- The Barker Boys
- Cousins working together on our family owned farm with the aim of running a commercial modern farm producing high yielding, high standard crops while maximising wildlife diversity. Brian is said to be the farmer and conservationist, whereas Patrick is a conservationist and farmer. This mix has given a new direction for the farm, building upon the work that our fathers and grandfather has done to improve the overall success of the farm business. The farm has gone from strength to strength with the farm being recognised at a national level winning the coveted National FWAG’s Silver Lapwing Award for farming and conservation in 2009 and then Patrick and Brian were named Countryside Farmer of the Year by the Farmers Weekly in 2010.
Friday, 25 March 2011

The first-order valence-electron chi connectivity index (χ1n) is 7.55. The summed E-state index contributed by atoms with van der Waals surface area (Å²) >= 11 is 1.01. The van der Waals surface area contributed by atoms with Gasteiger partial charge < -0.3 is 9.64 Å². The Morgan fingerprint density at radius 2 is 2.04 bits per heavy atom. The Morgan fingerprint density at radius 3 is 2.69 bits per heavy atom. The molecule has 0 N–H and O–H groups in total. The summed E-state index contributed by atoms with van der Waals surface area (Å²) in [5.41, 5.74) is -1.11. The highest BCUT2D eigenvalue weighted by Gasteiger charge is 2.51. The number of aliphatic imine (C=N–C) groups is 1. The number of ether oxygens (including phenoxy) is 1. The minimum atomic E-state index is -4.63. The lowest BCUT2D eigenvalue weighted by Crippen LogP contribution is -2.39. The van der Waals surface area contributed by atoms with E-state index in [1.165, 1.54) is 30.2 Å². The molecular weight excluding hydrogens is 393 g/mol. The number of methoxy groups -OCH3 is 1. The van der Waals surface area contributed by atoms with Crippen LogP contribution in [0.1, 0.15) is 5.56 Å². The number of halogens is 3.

One of the key aims of our Higher Level Stewardship scheme is increasing the amount and quality of grassland habitat over both the Westhorpe and Great Ashfield farms. With our target species being Grey Partridge (GP) at Westhorpe and Great Crested Newts (GCN) at Great Ashfield the quality of grassland as a food source in winter (GP) and summer (both) and safe nesting habitat (GP) is very important. We have established new grassland through the centre of the farm at Westhorpe and looked to link all of the habitats together with grass margins, new or existing hedges to give wildlife safe movement between habitats. This new grassland is linked to our existing grassland around Westhorpe Hall where we have 2 very different grassland habitats requiring different management. The Westhorpe Village Green is a County Wildlife Site (http://www.suffolk.gov.uk/Environment/Biodiversity/CountyWildlifeSites.htm) and is managed as a species rich wildflower meadow but the football pitch in front of Westhorpe Hall is just rough grassland. In previous years we have taken a low quality hay crop from it or just topped it late in the summer. Last year we took the decision to do nothing and see how the habitat developed. The result has been that tall, new grass has collapsed over the old grass shading out the base layer creating a thick thatch of dead grass which is the perfect habitat for small mammals such as Voles and shrews to live. The thicker grass creates tussocks and these combined with the thatch creates runs and a feed source on the new growth of the soft palatable grasses. This habitat becomes an ideal food source for Barn Owls and Kestrels which are hunting the small mammals. The football pitch in front of the hall has 2 Barn Owl boxes and last year 3 kestrels fledged out of one of the boxes. Over the winter and now we are seeing Barn Owls hunting there in the evenings so are pleased that we have been able to manage the habitat correctly and hopeful that this summer there will be Barn Owls breeding somewhere on the farm. PJB